Table Of Contents
- About the author
- About the book
- This eBook can be cited
- Table of Contents
- Preface (Andrea Guiden Pittman and Jenice L. View)
- Chapter One. Stepping into the New Deal: A Meet and Greet (Jenice L. View)
- Chapter Two. Teaching the Indian New Deal (John R. Gram)
- Chapter Three. Centering the Black Experience in Teaching the New Deal (Daniella Ann Cook and Jeffrey C. Eargle)
- Chapter Four. Years of Desperation, Years of Hope: The New Deal on the Border (Yolanda Chávez Leyva)
- Chapter Five. LGBTQIA+ Figures and the New Deal (Andrea Guiden Pittman)
- Chapter Six. When Change Confronts Continuity: The Roosevelts’ Battles Over Civil Rights (John H. Bickford)
- Chapter Seven. President Franklin Delano Roosevelt: Revered President or Overt Racist? (Angela Y. Wang)
- Chapter Eight. The Federally Funded American Dream: Public Housing and the New Deal (Elizabeth Milnarik and Jenice L. View)
- Chapter Nine. Hollywood or History? The Grapes of Wrath (1940) (Scott L. Roberts and Charles Elfer)
- Chapter Ten. The New New Deal: Teaching a People’s History of the New Deal (Adam Sanchez)
- Chapter Eleven. Beyond the New Deal: Historiography and Pedagogy in the Classroom (Matthew Campbell)
- Chapter Twelve. Resources and Lesson Plans (Whitney G. Blankenship, Caroline R. Pryor and Amy Wilkinson)
- Appendix A
- Appendix B
An Overview: Teaching the New Deal, 1932–1941
ANDREA GUIDEN PITTMAN AND JENICE L. VIEW
This text, Teaching the New Deal, 1932–1941, is an installment in the series Teaching Critical Themes in American History Series: Pedagogies of the Common Core Standards and College, Career and Civic Life (C3) Framework. It could well be subtitled, Rethinking Capitalism as this book addresses social, economic, and political elements of federal New Deal programs in response to the Great Depression. During the Great Depression, at least one-fourth of Americans were jobless and living in poverty. Accelerated by the October 1929 crash of the U.S. stock market, the Depression represented a broken promise to white, native-born, Protestant Americans: the promise of sustained economic strength and opportunities in contrast to the arguments offered by socialist and communist regimes in Europe. It also inflamed popular critiques of industrial capitalism and the role of the federal government in shaping and sustaining American capitalism. Considering the nation’s long history of arguing for a more equitable distribution of the nation’s wealth (e.g. Reconstruction Era, Plessy v. Ferguson (1896), and the Women’s Suffrage Movement) and the subsequent collapse of the global economy, this America was a generation of farmers, sharecroppers, industrial workers, and homemakers who were ←vii | viii→willing to challenge politicians in leadership and demand that the government reform the economic structure to serve the working and middle classes, as well as the wealthy. Franklin Delano Roosevelt’s New Deal offered such a promise through the implementation of projects and programs such as the Civilian Conservation Corps (CCC), Works Progress Administration (WPA), and the Securities and Exchange Commission (SEC). The New Deal fundamentally altered the size and scope of the federal government as well as its role in the U.S. economy.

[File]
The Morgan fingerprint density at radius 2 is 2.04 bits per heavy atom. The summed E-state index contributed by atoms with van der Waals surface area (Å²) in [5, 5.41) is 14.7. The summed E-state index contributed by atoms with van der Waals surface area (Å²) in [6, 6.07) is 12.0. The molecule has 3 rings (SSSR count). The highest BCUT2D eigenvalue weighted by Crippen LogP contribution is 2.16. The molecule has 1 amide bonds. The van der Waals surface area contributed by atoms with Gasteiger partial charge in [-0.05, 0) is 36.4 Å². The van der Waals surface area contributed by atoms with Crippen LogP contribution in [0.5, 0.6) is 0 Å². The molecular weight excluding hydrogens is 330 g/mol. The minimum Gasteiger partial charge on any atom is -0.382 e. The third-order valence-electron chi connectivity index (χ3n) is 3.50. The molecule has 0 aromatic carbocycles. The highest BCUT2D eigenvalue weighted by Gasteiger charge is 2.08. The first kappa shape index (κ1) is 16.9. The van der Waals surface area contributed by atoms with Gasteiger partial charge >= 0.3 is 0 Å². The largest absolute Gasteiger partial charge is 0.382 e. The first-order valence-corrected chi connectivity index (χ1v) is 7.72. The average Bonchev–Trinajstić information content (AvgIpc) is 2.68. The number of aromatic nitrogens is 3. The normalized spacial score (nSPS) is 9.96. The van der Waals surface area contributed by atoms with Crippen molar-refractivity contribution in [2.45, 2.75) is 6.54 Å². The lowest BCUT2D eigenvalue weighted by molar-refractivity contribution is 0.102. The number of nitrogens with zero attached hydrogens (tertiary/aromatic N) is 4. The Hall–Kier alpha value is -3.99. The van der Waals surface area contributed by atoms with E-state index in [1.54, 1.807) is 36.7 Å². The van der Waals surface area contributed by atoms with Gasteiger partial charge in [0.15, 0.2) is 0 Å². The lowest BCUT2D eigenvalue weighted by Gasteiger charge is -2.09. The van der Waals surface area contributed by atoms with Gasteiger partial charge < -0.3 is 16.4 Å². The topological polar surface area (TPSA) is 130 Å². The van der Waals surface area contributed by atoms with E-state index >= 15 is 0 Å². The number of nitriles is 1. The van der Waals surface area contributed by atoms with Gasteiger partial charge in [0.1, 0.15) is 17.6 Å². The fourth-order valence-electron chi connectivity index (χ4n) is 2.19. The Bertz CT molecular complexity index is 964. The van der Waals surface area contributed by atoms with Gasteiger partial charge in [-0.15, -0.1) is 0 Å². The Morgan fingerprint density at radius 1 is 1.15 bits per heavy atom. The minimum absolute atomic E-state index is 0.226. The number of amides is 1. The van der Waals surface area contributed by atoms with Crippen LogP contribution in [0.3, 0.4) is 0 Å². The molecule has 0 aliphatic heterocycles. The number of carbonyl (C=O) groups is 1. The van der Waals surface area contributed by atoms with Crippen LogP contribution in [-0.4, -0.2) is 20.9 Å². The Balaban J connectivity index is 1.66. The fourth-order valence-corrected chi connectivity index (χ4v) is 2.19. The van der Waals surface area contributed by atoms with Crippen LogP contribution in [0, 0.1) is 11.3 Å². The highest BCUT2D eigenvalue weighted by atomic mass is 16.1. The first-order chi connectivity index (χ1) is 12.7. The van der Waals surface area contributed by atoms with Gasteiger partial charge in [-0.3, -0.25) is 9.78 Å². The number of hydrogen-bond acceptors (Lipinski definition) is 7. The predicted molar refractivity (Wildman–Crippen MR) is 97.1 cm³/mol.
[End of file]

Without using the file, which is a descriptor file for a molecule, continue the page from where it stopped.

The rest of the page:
The legacies of the New Deal inform much of the public debate of the early 21st century regarding wealth inequalities, the role of the federal government in the economy, tax policies, land use, and labor rights, and are, therefore, relevant for classroom examination. To some, Franklin Delano Roosevelt (FDR) was a class traitor who overextended his political reach by developing and implementing federal based programs that supplied unearned handouts to those in need. To others, he was a coward who did not do enough to help the less fortunate. This text aims to consider myriad perceptions of FDR and the New Deal in American history. Written with teachers in mind, each chapter introduces content that both addresses and disrupts master narratives concerning the historical significance of the New Deal era, while offering a creative pedagogical approach to reconciling instructional challenges of teaching the New Deal. Specifically, the text offers teachers a variety of ways to engage middle and high school students in the social, economic, and political arguments about American capitalism and the role of the federal government in defining and sustaining capitalism, as sparked by President Franklin Roosevelt’s New Deal policies. We aim to supply teachers with disciplinary content on teaching the New Deal Era of American history, including primary source documents, and ideas on how to teach that content while addressing Common Core and National Council for the Social Studies Curriculum Standards (NCSS) and the C3 Framework. Each chapter represents a key critical themes/problem in rethinking the New Deal.